One of the hardest lessons to learn and to accept in our sport is that it will sometimes be necessary to rethink our decisions. However costly those decisions might have been, it usually proves even more costly to ignore the warning signs and forge ahead. When we are working with genes, Mother Nature often gets the last laugh. Also, because there is much subjectivity in the sport, we will regularly encounter negative individuals who do not play well with others. That may require us to reconsider our strategy if we want to continue on a positive path.
The need to start over affects us all, novices and experienced breeder-exhibitors alike. Let’s look at six scenarios, and see how we can benefit from a do-over.
1. You Show Puppy Doesn’t Turn Out
Unless you are purchasing your first show dog as an adult, all a good breeder can offer you is a promising puppy with show potential, well socialized, from a sire and dam that have proven themselves in the show ring to be good representatives of the breed.
Despite all your loving attention as an eager beginner, the puppy’s bite can go off, it can grow too tall or stay too small for the standard, or other anatomical details can rear their ugly head to derail the show career you had in mind. Sometimes, you can work around a few cosmetic flaws; other times, a single fault is just too glaring to take into the show ring. It’s happened to all of us.
A good breeder won’t want to lose a sincere novice and may offer you another, better dog to show.
2. The Over-Controlling Mentor
All of us encourage novices to join their local kennel club and find a successful breeder-exhibitor who will serve as a valuable mentor. Good mentors allow you to learn, grow, and absorb the knowledge of other successful breeders, exhibitors, and judges. Sadly, sometimes a mentor will feel threatened by your desire to leave the nest and seek information from other people. As you become more educated about your breed, you will see the quality in other breeders’ dogs. No one should stand in the way of your growth.
If a mentor resents your friendships with other people in the breed and the sport, it may be time to politely end the relationship.
3. Right Dog, Wrong Sport
As enjoyable as conformation showing is, it can also get intensely competitive. Most of us get a little nervous before we enter the ring at a big, important show, but we quickly overcome the jitters. However, no one can get you to magically relax. If, after a few experiences of showing, you always find it an ordeal — more stressful than fun — you may want to look into other disciplines for you and your dog to enjoy in a more relaxed atmosphere. Obedience, Agility, Rally, Lure Coursing, field events — all are fast-paced but definitely more casual than doing conformation in a shirt and tie or a St. John power suit.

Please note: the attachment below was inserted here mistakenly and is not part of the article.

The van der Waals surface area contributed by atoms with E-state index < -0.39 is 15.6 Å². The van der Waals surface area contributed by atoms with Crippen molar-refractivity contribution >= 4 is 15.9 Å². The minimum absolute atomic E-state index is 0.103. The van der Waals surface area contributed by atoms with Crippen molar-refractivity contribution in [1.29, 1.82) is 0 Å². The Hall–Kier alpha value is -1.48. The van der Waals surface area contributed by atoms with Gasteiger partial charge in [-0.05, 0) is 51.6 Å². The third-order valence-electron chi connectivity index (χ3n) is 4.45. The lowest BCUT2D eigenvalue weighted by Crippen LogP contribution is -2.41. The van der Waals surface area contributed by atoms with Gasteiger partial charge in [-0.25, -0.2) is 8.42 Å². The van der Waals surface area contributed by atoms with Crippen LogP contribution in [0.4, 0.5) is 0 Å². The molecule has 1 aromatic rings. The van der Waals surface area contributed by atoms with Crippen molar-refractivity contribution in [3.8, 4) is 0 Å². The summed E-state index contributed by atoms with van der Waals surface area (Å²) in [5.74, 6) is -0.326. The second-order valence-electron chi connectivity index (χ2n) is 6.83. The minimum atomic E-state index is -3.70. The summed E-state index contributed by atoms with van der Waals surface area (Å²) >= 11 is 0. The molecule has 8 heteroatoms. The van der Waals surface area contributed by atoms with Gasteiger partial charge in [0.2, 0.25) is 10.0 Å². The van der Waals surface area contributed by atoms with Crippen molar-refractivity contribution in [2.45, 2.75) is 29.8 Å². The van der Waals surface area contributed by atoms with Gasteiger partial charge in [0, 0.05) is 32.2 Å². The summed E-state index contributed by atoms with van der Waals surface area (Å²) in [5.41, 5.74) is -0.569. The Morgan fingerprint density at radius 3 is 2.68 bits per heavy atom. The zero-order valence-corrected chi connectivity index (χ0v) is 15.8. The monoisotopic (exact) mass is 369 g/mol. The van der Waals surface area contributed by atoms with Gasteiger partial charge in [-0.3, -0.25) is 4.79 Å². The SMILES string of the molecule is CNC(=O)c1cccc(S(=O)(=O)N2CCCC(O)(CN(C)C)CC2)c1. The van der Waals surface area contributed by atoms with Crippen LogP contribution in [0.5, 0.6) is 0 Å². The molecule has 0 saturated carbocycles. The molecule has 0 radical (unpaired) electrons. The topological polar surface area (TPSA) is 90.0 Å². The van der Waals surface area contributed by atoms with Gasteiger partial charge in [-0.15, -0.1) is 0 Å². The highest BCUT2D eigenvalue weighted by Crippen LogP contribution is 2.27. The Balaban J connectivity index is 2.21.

Find the discipline that best suits your dog’s temperament.
4. Those All-Important Health Tests
For a breeder, few events are as discouraging as finding out that your winning bitch or potential stud dog does not pass important health tests. We’ve all experienced that heartbreak at one time or another. Once you accept the fact that he or she won’t be part of your breeding program, there are several options open to you. You might spay/neuter them and place them in a performance or pet home, or, if they are a particularly fine example of a rare breed, you might wish to still occasionally show them to keep an excellent example of the breed in front of the judges and other breeders.
We breeders are pretty resilient about dealing with bad news, so the disappointment will lessen with time.
5. Reading the Signs
Back in the day, breeders expected a dependable brood bitch to conceive easily, whelp without problems and nurse her litters happily. Modern science has achieved wondrous things in terms of getting bitches impregnated and saving puppies through C-sections, but those achievements have come at the expense of sluggish stud dogs and bitches with lazy uteruses.
To move heaven and earth to get a bitch to conceive, then section her for a litter of one, and keep the puppy out of sentiment—or to recoup expenses—no matter its quality, is not the way to advance your breeding program. Mother Nature is telling you this girl was not cut out to be a brood bitch. The oldtimers would place such a bitch in a pet home without thinking twice. Today, many breeders would keep on keeping on, spending tens of thousands of dollars to get her bred.
Leasing a proven brood bitch would save you years of time and lots of money, but the decision is, of course, a personal, emotional one.
6. Cutting Your Losses
No one sets out to breed a so-so litter. But even a litter that was years in the planning and looked like solid gold on paper can produce less-than-stellar results in the whelping box. Even with running a few puppies on for months, wanting and hoping for them to improve won’t likely make it happen. Cut your losses, and let those companion and performance homes on your waiting list know that you have some special puppies for them.
Not all breedings pan out as we would like them to.
Disappointments are an inevitable part of the sport. Savor the highs, get through the lows, and always have a backup plan in your back pocket.